The Kansans I talk to every week back home want to know how Congress is going to address our country’s economic challenges and help create jobs for Americans. But in Washington, “conventional wisdom” says Congress does little during an election year. With 40 consecutive months of unemployment above 8 percent, and half of all college graduates unable to find work, the time to act is now – not after the election, not next year.

The good news is there is a bipartisan plan in Congress, called Startup Act 2.0, which will help jumpstart the economy through the creation and growth of new businesses. Entrepreneurs and the businesses they create are vital to the strength and competitiveness of the U.S. economy. Research by the Kauffman Foundation in Kansas City found that nearly all net new job creation in the United States between 1980 and 2005 came from companies less than 5 years old. In fact, new businesses create approximately 3 million jobs each year.

Yet recent data suggests the startup engine of our economy is slowing. Companies launched in 2009 are estimated to create one million fewer jobs in their first 5-10 years than historical averages. And America has slipped from 4th to 13th place since 2007 when ranked on “startup friendliness” because of government policies that stifle economic growth and drive innovators overseas.

In order to create more jobs for Americans, we need to create an environment where entrepreneurs are free to pursue their ideas in the United States, start more businesses, and put more people to work. With those goals in mind, I introduced the Startup Act along with Senator Mark Warner of Virginia in December 2011. Since then, we strengthened the bill and re-introduced it as Startup Act 2.0 in May, with the support of 4 more senators. And earlier this month, a bipartisan group of members introduced the bill in the U.S. House of Representatives.

Whether you are looking for a job, have the next “big idea,” or already own a business and are looking to grow, Startup Act 2.0 can help. Given that attracting investors and gaining access to sufficient capital is a significant challenge for new businesses, Startup Act 2.0 makes commonsense changes to the tax code that will help facilitate investment in startups. By eliminating capital gains taxes on investments in startups held for at least five years, Startup Act 2.0 will unlock $7.5 billion in new investment. Our plan also creates a targeted research and development tax credit for startups less than five years old in order to free up resources to help them expand and create jobs.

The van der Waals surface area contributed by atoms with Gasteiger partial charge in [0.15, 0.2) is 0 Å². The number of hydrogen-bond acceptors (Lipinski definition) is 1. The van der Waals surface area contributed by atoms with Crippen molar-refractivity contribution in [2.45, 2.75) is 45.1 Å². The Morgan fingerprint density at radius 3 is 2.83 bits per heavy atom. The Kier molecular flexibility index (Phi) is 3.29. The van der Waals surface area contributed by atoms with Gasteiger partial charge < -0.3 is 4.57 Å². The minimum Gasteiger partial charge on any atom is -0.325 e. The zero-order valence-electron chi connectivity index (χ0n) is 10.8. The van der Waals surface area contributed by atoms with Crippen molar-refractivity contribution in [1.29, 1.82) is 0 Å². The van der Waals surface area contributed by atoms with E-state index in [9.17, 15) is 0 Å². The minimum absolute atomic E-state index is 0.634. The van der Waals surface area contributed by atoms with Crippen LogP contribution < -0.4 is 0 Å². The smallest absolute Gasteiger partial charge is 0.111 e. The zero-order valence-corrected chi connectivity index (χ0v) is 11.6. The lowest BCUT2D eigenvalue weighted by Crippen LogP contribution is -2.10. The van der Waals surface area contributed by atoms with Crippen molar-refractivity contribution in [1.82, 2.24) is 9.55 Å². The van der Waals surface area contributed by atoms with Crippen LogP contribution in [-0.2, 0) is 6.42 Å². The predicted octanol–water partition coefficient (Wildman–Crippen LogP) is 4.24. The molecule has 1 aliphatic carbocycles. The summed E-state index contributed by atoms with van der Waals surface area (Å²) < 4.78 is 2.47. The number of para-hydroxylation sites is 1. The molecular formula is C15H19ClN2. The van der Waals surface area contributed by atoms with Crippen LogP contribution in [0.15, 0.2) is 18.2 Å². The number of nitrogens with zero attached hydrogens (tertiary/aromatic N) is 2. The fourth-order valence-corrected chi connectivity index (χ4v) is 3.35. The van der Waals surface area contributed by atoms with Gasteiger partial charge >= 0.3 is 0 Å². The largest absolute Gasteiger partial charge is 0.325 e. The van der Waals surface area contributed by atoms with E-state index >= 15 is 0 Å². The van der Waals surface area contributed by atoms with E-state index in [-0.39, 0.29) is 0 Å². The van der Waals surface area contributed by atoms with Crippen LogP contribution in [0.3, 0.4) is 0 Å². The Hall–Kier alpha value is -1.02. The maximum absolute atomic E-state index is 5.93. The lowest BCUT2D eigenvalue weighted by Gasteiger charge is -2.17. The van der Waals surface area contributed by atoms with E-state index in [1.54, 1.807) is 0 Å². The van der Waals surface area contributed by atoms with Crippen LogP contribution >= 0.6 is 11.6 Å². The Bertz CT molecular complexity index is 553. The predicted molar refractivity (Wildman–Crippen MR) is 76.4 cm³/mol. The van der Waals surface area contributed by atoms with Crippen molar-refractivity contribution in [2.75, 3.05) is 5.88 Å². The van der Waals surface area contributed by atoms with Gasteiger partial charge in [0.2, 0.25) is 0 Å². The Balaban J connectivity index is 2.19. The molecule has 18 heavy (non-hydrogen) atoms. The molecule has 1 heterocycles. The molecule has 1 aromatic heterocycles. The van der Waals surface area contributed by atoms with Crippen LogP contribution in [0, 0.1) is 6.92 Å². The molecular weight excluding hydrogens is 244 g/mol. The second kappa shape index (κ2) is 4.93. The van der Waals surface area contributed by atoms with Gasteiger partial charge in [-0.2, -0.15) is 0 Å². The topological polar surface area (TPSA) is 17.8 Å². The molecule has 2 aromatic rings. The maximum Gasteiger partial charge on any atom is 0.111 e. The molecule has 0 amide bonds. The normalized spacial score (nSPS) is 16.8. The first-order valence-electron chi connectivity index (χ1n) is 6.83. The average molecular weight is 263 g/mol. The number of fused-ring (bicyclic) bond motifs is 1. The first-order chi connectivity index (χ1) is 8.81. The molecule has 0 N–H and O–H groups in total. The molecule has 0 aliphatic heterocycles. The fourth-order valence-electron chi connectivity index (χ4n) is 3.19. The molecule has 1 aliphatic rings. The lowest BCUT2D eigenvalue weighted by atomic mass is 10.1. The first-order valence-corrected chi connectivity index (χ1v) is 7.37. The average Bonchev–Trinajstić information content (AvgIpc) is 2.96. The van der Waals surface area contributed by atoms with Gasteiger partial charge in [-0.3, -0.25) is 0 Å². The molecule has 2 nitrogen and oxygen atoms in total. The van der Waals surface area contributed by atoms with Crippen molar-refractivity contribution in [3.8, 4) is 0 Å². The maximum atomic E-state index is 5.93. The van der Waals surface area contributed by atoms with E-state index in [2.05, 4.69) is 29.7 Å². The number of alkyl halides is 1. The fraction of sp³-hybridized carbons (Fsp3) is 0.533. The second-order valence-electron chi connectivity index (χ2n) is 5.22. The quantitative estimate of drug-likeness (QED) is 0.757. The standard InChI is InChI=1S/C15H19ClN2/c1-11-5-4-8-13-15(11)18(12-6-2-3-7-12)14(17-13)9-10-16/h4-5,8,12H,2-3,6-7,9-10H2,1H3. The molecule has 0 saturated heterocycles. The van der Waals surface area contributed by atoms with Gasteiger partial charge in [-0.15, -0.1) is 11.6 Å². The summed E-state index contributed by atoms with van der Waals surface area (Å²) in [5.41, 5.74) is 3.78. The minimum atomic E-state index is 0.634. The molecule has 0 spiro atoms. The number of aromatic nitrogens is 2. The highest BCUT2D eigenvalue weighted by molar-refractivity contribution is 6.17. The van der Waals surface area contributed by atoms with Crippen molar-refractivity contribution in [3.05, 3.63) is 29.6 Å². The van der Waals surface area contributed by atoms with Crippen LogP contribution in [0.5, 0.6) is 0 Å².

According to the U.S. Small Business Administration, businesses with fewer than 20 employees currently spend 36 percent more per employee to comply with federal regulations than larger firms. To help businesses use more of their resources on growing the company, Startup Act 2.0 requires all government agencies to conduct a cost-benefit analysis of proposed “major rules” with an economic impact of $100 million or more. This will help determine the value of the rule and its potential impact on the formation and growth of new businesses.

And, because foreign-born entrepreneurs have a strong record of  starting businesses and employing Americans, Startup Act 2.0 creates new opportunities for America-educated, entrepreneurial immigrants to remain in the United States where their talent and ideas can create jobs for Americans. According to the Partnership for a New American Economy, more than 40 percent of Fortune 500 companies in the United States – including Apple, Google and eBay – were founded by immigrants or their children. These American companies employ more than 10 million people. It makes no sense to send talented entrepreneurs back home where they become competitors and create more jobs overseas.

Other countries recognize the importance of entrepreneurs to their nation’s economy, and while America falters, they are moving aggressively to attract the highly-skilled individuals needed to generate more companies and create jobs. Over the last 18 months, seven countries have adopted new laws to attract entrepreneurs from around the world, including the United Kingdom, Canada, Russia, Chile, Brazil, Australia and Singapore.

The United States cannot afford to use the November election as an excuse to delay action. Other countries are not taking this year off, and neither should we. I look forward to working with my colleagues to prove the critics wrong: Congress can get something done in an election year when we work together to strengthen the economy and create jobs for Americans.